The extreme sweetness and strong flavours in fizzy drinks (and the saltiness of processed foods) can therefore make natural food seem less flavoursome. If your child gets used to drinking strongly-flavoured drinks with food, the artificial flavour may overwhelm the natural flavours of, for example, the vegetables in front of them. These may well then become less interesting, as the flavours are more subtle.
Sweet drinks can also contain extra empty calories and energy and we already know that many young children are obese. For example, smoothies contain much more fruit than a child (or an adult, for that matter!) would ever eat in one sitting. Even fruit juices and smoothies (often thought of as the healthy option) can therefore fill up your child and make them less hungry for the food in front of them, as well as providing much more energy and sugar that you'd like your child to consume.
As a nation, we're fighting obesity and many chronic health conditions, such as diabetes, which is often preventable and can start with eating too much sugar. So don't let your child develop a taste for having too much sugar when they're young, as taste preferences gained in childhood often persist throughout life.
Finally, drinking water is a habit that needs to be learned, and as many of us know as adults, we don't drink nearly enough water. Many adults are chronically dehydrated. Serving water with meals is therefore a great way of making sure your child gets into the habit of drinking water regularly.
- Always serve water with meals
- Treat squash, smoothies, fizzy drinks and even juice as meals in their own right
|image courtesy of freedigitalphotos.net|
Images copyright to Yummy Discoveries Ltdgar
Mince Pie Parcels
Posted by felicity on December 15, 2012
Mince Pie Parcels
(Refined Sugar & Aspartame Free!)
"Your Sister is Eating it - Why don't you?"
Posted by admin on December 12, 2012
"Your Sister/Brother/Friend is eating it - Why Don't You?"
Such a common and natural thing for a parent to say to a little one who yet again isn't eating their meal. This small sentence that trips off your tongue could be fuelling your fussy eating issues. It could also create self-esteem issues for your child and could associate food with negative emotions.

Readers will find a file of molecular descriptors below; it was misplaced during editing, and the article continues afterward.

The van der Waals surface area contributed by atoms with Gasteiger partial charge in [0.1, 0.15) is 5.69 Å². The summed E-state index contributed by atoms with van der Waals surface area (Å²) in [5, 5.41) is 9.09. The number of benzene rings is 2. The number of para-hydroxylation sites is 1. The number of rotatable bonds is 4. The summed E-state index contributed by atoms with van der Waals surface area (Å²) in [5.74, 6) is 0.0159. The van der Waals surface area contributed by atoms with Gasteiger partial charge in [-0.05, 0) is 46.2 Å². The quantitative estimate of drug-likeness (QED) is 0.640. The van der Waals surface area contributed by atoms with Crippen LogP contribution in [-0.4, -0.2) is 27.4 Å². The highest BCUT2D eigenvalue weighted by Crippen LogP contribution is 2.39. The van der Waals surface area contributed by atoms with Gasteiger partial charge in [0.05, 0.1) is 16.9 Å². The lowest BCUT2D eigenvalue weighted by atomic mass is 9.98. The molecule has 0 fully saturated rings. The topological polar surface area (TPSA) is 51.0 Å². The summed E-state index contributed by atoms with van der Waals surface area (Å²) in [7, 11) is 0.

"So-and-so is eating it - why don't you?"
Your child may well hear (well, the adult equivalent of this follows, because they aren't aware of the meaning they're attaching to your words but the message gets through)":
"I love so-and-so more than you",
"So-and-so is better than you",
"So-and-so is a good child and you are a bad child"
These kinds of comments are unhelpful on three levels:
1. You're setting up your child to become insecure and jealous (you happen to be talking about food, but the food becomes irrelevant in terms of the message your child may hear).
2. Eating may now well become associated with a horrible feeling for your child, evoked by the above message. The more your child hears these comments, the more you may unwittingly be creating a cognitive pathway in your child's brain between food and negative emotions.
3. You are putting pressure on your child to eat, which is likely to give them an opportunity to resist you, as they will quickly understand that you really want them to do just that.
Instead of using this line, take the attention and focus away from your child eating and place it on something else. Ask the sibling/friend who is eating the food questions about it, such as "can you tell me what it tastes like?". With the attention on the other child you may find the resistant eater wanting to join in too.
Asking funny questions such as "do your peas taste like ice cream?" can create a light-hearted, fun eating experience with you all sat around not focusing on what one child can't do but what all the children can do.
Make it Fun to Munch Christmas Lunch
Posted by admin on December 4, 2012
- Don’t be surprised if your child behaves differently to their usual mealtime behaviour.
- Keep your behaviour the same as usual.
- Use the opportunity to help your little one discover something new.
- Give them space to explore and don’t make a big deal of things.
|Image courtesy of www.freedigitalphotos.net|